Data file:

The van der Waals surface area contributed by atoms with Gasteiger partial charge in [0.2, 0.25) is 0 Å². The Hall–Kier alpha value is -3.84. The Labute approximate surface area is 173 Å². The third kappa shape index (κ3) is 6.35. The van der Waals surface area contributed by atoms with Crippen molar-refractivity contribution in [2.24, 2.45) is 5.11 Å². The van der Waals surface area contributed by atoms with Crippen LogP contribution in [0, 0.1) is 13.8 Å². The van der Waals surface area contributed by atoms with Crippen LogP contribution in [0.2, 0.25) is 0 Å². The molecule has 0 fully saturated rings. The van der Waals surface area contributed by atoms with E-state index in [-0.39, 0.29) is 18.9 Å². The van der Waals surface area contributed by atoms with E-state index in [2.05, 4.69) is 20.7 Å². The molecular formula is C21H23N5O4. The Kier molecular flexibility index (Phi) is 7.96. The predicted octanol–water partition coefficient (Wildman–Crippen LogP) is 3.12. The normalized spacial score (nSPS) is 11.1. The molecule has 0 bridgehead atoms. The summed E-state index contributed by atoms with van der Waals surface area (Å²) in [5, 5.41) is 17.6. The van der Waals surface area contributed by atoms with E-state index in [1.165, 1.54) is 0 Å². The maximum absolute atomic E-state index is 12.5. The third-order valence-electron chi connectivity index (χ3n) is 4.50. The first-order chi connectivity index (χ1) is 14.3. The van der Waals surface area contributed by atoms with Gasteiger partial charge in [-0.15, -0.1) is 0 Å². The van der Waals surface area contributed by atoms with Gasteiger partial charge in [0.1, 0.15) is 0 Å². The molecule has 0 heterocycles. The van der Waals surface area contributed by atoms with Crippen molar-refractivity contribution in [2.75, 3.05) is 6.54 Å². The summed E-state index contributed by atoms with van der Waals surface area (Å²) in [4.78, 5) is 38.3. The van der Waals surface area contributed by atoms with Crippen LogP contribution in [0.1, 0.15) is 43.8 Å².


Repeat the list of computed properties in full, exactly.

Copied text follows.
The van der Waals surface area contributed by atoms with Gasteiger partial charge in [0.2, 0.25) is 0 Å². The Hall–Kier alpha value is -3.84. The Labute approximate surface area is 173 Å². The third kappa shape index (κ3) is 6.35. The van der Waals surface area contributed by atoms with Crippen molar-refractivity contribution in [2.24, 2.45) is 5.11 Å². The van der Waals surface area contributed by atoms with Crippen LogP contribution in [0, 0.1) is 13.8 Å². The van der Waals surface area contributed by atoms with Crippen LogP contribution in [0.2, 0.25) is 0 Å². The molecule has 0 fully saturated rings. The van der Waals surface area contributed by atoms with E-state index in [-0.39, 0.29) is 18.9 Å². The van der Waals surface area contributed by atoms with E-state index in [2.05, 4.69) is 20.7 Å². The molecular formula is C21H23N5O4. The Kier molecular flexibility index (Phi) is 7.96. The predicted octanol–water partition coefficient (Wildman–Crippen LogP) is 3.12. The normalized spacial score (nSPS) is 11.1. The molecule has 0 bridgehead atoms. The summed E-state index contributed by atoms with van der Waals surface area (Å²) in [5, 5.41) is 17.6. The van der Waals surface area contributed by atoms with E-state index in [1.165, 1.54) is 0 Å². The maximum absolute atomic E-state index is 12.5. The third-order valence-electron chi connectivity index (χ3n) is 4.50. The first-order chi connectivity index (χ1) is 14.3. The van der Waals surface area contributed by atoms with Gasteiger partial charge in [-0.15, -0.1) is 0 Å². The van der Waals surface area contributed by atoms with Gasteiger partial charge in [0.1, 0.15) is 0 Å². The molecule has 0 heterocycles. The van der Waals surface area contributed by atoms with Crippen molar-refractivity contribution in [2.75, 3.05) is 6.54 Å². The summed E-state index contributed by atoms with van der Waals surface area (Å²) in [4.78, 5) is 38.3. The van der Waals surface area contributed by atoms with Crippen LogP contribution in [0.1, 0.15) is 43.8 Å².